Outrage in Nebraska After Two Honduran Men Killed Protected American Bald Eagle

Two men were arrested for having a dead American bald eagle, a protected species since the 1940 Bald and Golden Eagle Protection Act was passed. Sheriff Mike Unger of Stanton County, Texas has asked federal authorities to take action.

Both men were Honduran nationals. They killed the eagle with an airsoft weapon on private land in the Wood Duck Recreation Area in Nebraska. They were hoping to cook and eat it.

Serious Charges

Unger hopes that federal officials will bring more serious charges against the guys than the misdemeanor for unauthorized possession of the eagle on which they were cited.

According to the U.S. Fish & Wildlife Service, a first-time offender can face up to a year in prison and a fine of up to $100,000 for shooting a bald eagle.

However, the U.S. Fish and Wildlife Service has not responded to Unger’s requests for assistance. The men were issued citations and freed, pending an April court date. Although further charges may be filed, under Nebraska law, suspects cannot be detained in custody prior to their court date.

Several people in the area are disturbed by what happened, but according to Unger, the property owners who reported the strange car to the police are the most distressed because the eagle was shot on their land.

American bald eagles were withdrawn from the Endangered Species Act’s protection list in 2007, thanks to conservation efforts and the 1972 ban on the pesticide DDT.


According to Unger, the men did not speak English. It was unclear if they knew bald eagles are legally protected in the United States. The only identity they had was the paperwork from the Honduran consulate.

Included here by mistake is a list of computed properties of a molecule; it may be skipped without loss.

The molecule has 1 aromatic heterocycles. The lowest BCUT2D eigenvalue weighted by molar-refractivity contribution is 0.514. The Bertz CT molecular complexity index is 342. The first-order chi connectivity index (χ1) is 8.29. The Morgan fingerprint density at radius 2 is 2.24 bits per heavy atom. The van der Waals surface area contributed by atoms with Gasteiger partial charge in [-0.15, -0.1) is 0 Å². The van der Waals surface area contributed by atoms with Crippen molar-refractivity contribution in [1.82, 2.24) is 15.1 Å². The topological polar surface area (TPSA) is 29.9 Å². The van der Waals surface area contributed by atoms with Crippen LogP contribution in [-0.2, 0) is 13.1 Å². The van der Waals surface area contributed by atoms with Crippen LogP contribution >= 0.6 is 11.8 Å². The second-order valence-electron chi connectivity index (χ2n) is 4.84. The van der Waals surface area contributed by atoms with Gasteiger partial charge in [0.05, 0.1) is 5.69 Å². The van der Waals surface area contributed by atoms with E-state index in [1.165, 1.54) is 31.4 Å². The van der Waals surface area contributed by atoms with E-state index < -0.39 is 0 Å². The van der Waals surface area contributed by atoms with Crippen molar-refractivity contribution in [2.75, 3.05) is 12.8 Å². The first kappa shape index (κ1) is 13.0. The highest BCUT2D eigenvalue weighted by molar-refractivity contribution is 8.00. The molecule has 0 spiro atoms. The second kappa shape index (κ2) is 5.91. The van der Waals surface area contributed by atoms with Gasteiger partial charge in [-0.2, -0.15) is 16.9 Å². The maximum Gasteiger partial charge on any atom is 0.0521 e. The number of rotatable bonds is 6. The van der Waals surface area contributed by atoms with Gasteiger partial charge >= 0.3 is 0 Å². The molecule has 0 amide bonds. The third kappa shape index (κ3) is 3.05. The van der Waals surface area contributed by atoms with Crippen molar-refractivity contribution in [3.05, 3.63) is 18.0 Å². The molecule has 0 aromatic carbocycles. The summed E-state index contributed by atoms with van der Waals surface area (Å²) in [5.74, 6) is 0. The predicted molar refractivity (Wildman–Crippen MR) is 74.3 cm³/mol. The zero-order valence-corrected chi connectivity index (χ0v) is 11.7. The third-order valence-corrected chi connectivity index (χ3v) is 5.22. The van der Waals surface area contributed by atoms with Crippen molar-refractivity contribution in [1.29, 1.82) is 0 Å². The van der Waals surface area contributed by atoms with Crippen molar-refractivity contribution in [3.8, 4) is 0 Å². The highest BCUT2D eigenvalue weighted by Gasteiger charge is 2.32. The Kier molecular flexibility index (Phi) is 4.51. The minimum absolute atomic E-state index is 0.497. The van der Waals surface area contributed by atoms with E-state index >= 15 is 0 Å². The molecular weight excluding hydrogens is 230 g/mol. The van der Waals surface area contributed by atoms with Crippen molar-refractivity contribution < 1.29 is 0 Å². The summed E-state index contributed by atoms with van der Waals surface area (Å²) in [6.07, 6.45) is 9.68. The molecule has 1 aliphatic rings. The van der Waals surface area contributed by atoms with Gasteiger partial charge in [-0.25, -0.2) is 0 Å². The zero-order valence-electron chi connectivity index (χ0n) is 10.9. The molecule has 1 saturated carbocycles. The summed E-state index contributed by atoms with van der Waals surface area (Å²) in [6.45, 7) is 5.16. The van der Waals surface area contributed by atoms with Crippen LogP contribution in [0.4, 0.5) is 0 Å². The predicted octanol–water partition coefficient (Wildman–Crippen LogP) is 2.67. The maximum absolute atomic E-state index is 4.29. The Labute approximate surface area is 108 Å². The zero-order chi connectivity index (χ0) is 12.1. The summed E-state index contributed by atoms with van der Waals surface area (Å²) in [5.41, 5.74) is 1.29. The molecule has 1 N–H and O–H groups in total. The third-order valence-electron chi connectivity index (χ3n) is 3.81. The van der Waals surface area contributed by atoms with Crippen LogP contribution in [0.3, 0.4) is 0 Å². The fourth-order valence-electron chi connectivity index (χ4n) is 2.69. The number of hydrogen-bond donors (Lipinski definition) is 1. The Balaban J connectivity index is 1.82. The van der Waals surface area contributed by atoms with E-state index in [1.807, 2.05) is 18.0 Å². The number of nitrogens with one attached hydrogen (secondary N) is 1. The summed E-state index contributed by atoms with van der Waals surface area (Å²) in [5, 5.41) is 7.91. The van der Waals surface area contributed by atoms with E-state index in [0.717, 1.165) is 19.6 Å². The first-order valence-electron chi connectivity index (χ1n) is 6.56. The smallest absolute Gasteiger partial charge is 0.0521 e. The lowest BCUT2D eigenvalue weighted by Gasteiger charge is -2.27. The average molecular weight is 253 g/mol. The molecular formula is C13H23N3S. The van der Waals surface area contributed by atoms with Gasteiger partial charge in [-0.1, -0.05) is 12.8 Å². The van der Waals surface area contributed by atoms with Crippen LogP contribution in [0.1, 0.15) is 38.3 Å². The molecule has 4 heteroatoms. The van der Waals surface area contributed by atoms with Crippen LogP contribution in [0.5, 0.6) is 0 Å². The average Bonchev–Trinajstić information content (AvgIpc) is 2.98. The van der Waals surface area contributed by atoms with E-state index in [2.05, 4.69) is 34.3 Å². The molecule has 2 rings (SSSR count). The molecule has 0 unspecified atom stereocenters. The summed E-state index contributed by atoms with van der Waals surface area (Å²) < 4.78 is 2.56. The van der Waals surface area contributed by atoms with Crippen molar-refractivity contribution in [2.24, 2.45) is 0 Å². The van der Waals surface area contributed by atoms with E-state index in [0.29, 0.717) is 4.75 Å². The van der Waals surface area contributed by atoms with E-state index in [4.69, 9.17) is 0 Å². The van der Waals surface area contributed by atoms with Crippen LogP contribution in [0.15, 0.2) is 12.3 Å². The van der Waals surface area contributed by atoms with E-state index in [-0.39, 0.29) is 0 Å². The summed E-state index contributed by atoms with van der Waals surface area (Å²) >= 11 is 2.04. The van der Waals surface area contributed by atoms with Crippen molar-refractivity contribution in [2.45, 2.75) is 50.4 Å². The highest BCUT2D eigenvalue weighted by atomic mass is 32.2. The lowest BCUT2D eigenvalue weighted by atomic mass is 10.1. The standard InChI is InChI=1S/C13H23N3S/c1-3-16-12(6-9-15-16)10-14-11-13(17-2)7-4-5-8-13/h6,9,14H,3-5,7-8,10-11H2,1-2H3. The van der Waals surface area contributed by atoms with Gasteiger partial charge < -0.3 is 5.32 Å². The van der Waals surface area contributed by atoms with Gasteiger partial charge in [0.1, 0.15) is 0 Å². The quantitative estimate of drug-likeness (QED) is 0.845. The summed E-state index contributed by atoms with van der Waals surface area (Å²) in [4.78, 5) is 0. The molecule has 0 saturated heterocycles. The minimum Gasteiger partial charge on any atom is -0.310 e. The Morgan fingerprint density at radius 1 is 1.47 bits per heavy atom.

As stated by Unger, the men’s behavior suggests they are unaware of the bird’s protected status or at least they are unaware the bird is protected with the level of sensitivity one would expect for a national symbol.

Many locals are outraged that the guys were charged with unauthorized possession of the eagle, which has sparked a public outcry over the issue.

According to Unger, “the national government is the one that truly has the jurisdiction and the capacity to prosecute these people to the utmost degree.”

As a result of the bald eagle’s standing in the United States of America, he is holding out hope that the federal government will take more action to handle the men involved in this case.

Despite repeated attempts, he has been unable to reach a live person at the U.S. Fish and Wildlife Service.

According to Unger, the firearm used to shoot the eagle may have been purchased with cash and without providing identification. He said, “We find this extremely disturbing, I’m sure nationwide, but locally it’s been quite alarming to the folks.”

This article appeared in NewsHouse and has been published here with permission.